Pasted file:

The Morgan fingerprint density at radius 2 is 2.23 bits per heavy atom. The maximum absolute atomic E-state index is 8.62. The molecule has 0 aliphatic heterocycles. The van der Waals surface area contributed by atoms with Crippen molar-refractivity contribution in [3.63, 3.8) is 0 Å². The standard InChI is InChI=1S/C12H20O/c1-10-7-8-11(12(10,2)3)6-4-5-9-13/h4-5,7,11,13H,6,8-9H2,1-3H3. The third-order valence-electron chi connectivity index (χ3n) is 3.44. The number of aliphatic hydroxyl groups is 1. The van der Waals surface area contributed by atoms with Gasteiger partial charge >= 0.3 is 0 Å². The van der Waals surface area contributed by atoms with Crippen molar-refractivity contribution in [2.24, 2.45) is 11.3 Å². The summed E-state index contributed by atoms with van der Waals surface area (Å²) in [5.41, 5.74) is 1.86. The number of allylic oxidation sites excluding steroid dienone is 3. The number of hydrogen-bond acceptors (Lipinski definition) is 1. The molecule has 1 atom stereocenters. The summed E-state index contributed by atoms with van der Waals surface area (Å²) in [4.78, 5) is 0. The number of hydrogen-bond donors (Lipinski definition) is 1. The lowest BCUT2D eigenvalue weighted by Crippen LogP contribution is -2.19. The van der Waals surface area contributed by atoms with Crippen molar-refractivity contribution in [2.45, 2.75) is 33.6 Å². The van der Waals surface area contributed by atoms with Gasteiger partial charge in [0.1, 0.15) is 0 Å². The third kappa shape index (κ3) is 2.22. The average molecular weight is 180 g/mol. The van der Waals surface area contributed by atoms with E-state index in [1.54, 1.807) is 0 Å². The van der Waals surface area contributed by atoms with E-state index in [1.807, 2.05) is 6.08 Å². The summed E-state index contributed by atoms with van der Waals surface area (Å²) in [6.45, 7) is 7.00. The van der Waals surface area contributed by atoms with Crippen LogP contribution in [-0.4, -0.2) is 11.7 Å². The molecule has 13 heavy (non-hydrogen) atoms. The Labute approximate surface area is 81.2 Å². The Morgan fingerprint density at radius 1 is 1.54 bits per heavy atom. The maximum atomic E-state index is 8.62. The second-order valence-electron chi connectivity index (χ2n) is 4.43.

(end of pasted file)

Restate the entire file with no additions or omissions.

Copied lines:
The Morgan fingerprint density at radius 2 is 2.23 bits per heavy atom. The maximum absolute atomic E-state index is 8.62. The molecule has 0 aliphatic heterocycles. The van der Waals surface area contributed by atoms with Crippen molar-refractivity contribution in [3.63, 3.8) is 0 Å². The standard InChI is InChI=1S/C12H20O/c1-10-7-8-11(12(10,2)3)6-4-5-9-13/h4-5,7,11,13H,6,8-9H2,1-3H3. The third-order valence-electron chi connectivity index (χ3n) is 3.44. The number of aliphatic hydroxyl groups is 1. The van der Waals surface area contributed by atoms with Gasteiger partial charge >= 0.3 is 0 Å². The van der Waals surface area contributed by atoms with Crippen molar-refractivity contribution in [2.24, 2.45) is 11.3 Å². The summed E-state index contributed by atoms with van der Waals surface area (Å²) in [5.41, 5.74) is 1.86. The number of allylic oxidation sites excluding steroid dienone is 3. The number of hydrogen-bond acceptors (Lipinski definition) is 1. The molecule has 1 atom stereocenters. The summed E-state index contributed by atoms with van der Waals surface area (Å²) in [4.78, 5) is 0. The number of hydrogen-bond donors (Lipinski definition) is 1. The lowest BCUT2D eigenvalue weighted by Crippen LogP contribution is -2.19. The van der Waals surface area contributed by atoms with Crippen molar-refractivity contribution in [2.45, 2.75) is 33.6 Å². The van der Waals surface area contributed by atoms with Gasteiger partial charge in [0.1, 0.15) is 0 Å². The third kappa shape index (κ3) is 2.22. The average molecular weight is 180 g/mol. The van der Waals surface area contributed by atoms with E-state index in [1.54, 1.807) is 0 Å². The van der Waals surface area contributed by atoms with E-state index in [1.807, 2.05) is 6.08 Å². The summed E-state index contributed by atoms with van der Waals surface area (Å²) in [6.45, 7) is 7.00. The van der Waals surface area contributed by atoms with Crippen LogP contribution in [-0.4, -0.2) is 11.7 Å². The molecule has 13 heavy (non-hydrogen) atoms. The Labute approximate surface area is 81.2 Å². The Morgan fingerprint density at radius 1 is 1.54 bits per heavy atom. The maximum atomic E-state index is 8.62. The second-order valence-electron chi connectivity index (χ2n) is 4.43.